Ward's sacrifice keys 'bounce-back' game for Sharks

Ward's sacrifice keys 'bounce-back' game for Sharks

SAN JOSE – Joel Ward has been in the league long enough to know that the Sharks got outworked and outhustled in their decisive loss to the Blues on Saturday.

That could be why he put his body on the line in the second period against the Jets on Monday afternoon at SAP Center. Ward hustled to a loose puck along the wall with the Sharks holding a slim 1-0 lead and slipped it ahead to Chris Tierney, before getting absolutely plastered by Mark Stuart on a hit as big as you’ll see in today’s NHL.

While Ward was sluggish to get up as a result of his head bouncing off the ice surface, Tierney gave it to Timo Meier, who finished off a breakaway goal early in the second period.

While he was seeing stars from what he called a “clean hit,” Ward also heard the goal horn.

“I tried to get the puck out, obviously, and next thing I knew I was on my back and heard the horn go off,” he said. “I wasn’t too sure what happened after that.”

What happened was a 5-2 Sharks win, two days after one of their worst performances of the season, a 4-0 home defeat to St. Louis. San Jose withstood an early push by the visiting Jets but took over the game in the second period, particularly after Ward’s sacrifice.

"That's the commitment we talk about,” Pete DeBoer said. “Taking that hit, making that play, [Meier] scores the goal. We need that. Joel's a guy that brings that to the rink almost every night. That's what it's going to take at this time of year in order to have success."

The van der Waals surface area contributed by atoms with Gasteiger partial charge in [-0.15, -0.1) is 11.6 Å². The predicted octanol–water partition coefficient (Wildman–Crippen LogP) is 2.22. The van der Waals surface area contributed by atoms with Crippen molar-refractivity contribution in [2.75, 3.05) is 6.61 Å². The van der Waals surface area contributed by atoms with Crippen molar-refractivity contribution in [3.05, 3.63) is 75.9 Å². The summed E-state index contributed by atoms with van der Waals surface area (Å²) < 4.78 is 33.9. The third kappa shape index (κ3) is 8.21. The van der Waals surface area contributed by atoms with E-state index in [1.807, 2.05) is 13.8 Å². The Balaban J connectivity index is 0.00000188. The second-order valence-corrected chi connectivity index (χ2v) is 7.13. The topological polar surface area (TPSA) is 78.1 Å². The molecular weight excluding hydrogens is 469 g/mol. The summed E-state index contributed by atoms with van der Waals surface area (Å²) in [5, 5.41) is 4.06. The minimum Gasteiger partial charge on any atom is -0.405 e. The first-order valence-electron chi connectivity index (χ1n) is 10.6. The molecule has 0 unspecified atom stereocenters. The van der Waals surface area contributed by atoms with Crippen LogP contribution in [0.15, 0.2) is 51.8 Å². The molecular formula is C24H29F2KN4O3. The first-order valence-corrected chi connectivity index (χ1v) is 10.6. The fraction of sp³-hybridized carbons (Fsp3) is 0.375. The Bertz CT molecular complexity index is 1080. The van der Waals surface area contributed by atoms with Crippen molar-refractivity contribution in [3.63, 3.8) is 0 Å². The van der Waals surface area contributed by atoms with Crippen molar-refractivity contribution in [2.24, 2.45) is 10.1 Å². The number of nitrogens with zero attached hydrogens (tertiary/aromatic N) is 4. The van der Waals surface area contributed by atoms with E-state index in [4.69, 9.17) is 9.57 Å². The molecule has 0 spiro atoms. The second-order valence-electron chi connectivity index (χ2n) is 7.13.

In a rare afternoon start, the Sharks looked sleepy in the beginning. The Jets were the better team for the first few minutes, but Martin Jones made sure they didn’t get on the board. He made a key stop on a Shawn Matthias one-timer just 1:29 into the first period, and then bailed out David Schlemko on a defensive zone turnover a few minutes later, again denying Matthias.

The Sharks went to the penalty kill after Schlemko’s cross-checking minor at 11:39, but Ward scored 15 seconds after that, picking the corner over Michael Hutchinson for a pretty shorthanded marker. He correctly read a Justin Braun clearing attempt, when Braun rimmed it past Dustin Byfuglien, who couldn’t keep it in at the blue line. 

After that, “just kind of saw glove side and fired it there as quick as I could,” Ward said.

That led to a dominant second period for San Jose. Along with Meier’s goal, Brent Burns scored on a power play and the slumping Jets were noticeably deflated from there.

Jones said the Jets “came out real hard,” but, “that’s pretty much all [my teammates] needed from me today. You can’t really ask for much more than that from the guys. They put up five, and slowed down a pretty fast team.”

Tierney said: “Joner did a great job of keeping us in it and not giving up a goal there and putting us behind. After that, we kind of got it going a bit and started playing our game.”